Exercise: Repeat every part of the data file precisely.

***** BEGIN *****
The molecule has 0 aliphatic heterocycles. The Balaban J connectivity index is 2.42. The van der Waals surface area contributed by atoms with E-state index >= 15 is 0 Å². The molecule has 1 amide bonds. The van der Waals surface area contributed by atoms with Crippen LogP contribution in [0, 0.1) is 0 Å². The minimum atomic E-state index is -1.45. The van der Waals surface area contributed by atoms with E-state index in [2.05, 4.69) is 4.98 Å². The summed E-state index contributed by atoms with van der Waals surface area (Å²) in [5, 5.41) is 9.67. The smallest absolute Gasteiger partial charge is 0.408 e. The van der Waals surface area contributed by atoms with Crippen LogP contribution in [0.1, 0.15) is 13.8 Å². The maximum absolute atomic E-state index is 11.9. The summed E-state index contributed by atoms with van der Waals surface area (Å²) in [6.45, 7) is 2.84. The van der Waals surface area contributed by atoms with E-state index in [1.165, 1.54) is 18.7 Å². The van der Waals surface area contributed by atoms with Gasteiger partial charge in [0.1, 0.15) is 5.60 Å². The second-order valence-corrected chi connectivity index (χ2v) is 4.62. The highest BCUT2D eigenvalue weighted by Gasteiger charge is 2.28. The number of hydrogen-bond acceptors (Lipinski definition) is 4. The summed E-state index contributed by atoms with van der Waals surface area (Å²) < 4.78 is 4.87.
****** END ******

The molecule has 0 aliphatic heterocycles. The Balaban J connectivity index is 2.42. The van der Waals surface area contributed by atoms with E-state index >= 15 is 0 Å². The molecule has 1 amide bonds. The van der Waals surface area contributed by atoms with Crippen LogP contribution in [0, 0.1) is 0 Å². The minimum atomic E-state index is -1.45. The van der Waals surface area contributed by atoms with E-state index in [2.05, 4.69) is 4.98 Å². The summed E-state index contributed by atoms with van der Waals surface area (Å²) in [5, 5.41) is 9.67. The smallest absolute Gasteiger partial charge is 0.408 e. The van der Waals surface area contributed by atoms with Crippen LogP contribution in [0.1, 0.15) is 13.8 Å². The maximum absolute atomic E-state index is 11.9. The summed E-state index contributed by atoms with van der Waals surface area (Å²) in [6.45, 7) is 2.84. The van der Waals surface area contributed by atoms with E-state index in [1.165, 1.54) is 18.7 Å². The van der Waals surface area contributed by atoms with Gasteiger partial charge in [0.1, 0.15) is 5.60 Å². The second-order valence-corrected chi connectivity index (χ2v) is 4.62. The highest BCUT2D eigenvalue weighted by Gasteiger charge is 2.28. The number of hydrogen-bond acceptors (Lipinski definition) is 4. The summed E-state index contributed by atoms with van der Waals surface area (Å²) < 4.78 is 4.87.